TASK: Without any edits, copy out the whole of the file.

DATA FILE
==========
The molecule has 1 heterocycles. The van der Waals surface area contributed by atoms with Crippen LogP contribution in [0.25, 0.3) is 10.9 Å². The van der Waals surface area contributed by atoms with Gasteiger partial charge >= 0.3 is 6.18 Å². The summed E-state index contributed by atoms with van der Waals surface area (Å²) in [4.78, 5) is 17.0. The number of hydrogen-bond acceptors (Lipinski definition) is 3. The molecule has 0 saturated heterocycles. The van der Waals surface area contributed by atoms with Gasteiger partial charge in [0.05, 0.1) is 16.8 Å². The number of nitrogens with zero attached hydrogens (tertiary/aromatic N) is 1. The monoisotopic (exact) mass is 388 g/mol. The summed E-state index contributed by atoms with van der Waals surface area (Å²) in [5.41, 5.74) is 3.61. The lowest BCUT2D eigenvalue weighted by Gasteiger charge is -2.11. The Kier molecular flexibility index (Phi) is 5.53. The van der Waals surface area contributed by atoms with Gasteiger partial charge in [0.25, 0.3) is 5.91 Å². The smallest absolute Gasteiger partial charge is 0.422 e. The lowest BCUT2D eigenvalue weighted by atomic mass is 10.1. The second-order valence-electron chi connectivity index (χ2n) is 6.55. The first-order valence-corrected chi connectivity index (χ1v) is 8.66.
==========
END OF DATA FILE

The molecule has 1 heterocycles. The van der Waals surface area contributed by atoms with Crippen LogP contribution in [0.25, 0.3) is 10.9 Å². The van der Waals surface area contributed by atoms with Gasteiger partial charge >= 0.3 is 6.18 Å². The summed E-state index contributed by atoms with van der Waals surface area (Å²) in [4.78, 5) is 17.0. The number of hydrogen-bond acceptors (Lipinski definition) is 3. The molecule has 0 saturated heterocycles. The van der Waals surface area contributed by atoms with Gasteiger partial charge in [0.05, 0.1) is 16.8 Å². The number of nitrogens with zero attached hydrogens (tertiary/aromatic N) is 1. The monoisotopic (exact) mass is 388 g/mol. The summed E-state index contributed by atoms with van der Waals surface area (Å²) in [5.41, 5.74) is 3.61. The lowest BCUT2D eigenvalue weighted by Gasteiger charge is -2.11. The Kier molecular flexibility index (Phi) is 5.53. The van der Waals surface area contributed by atoms with Gasteiger partial charge in [0.25, 0.3) is 5.91 Å². The smallest absolute Gasteiger partial charge is 0.422 e. The lowest BCUT2D eigenvalue weighted by atomic mass is 10.1. The second-order valence-electron chi connectivity index (χ2n) is 6.55. The first-order valence-corrected chi connectivity index (χ1v) is 8.66.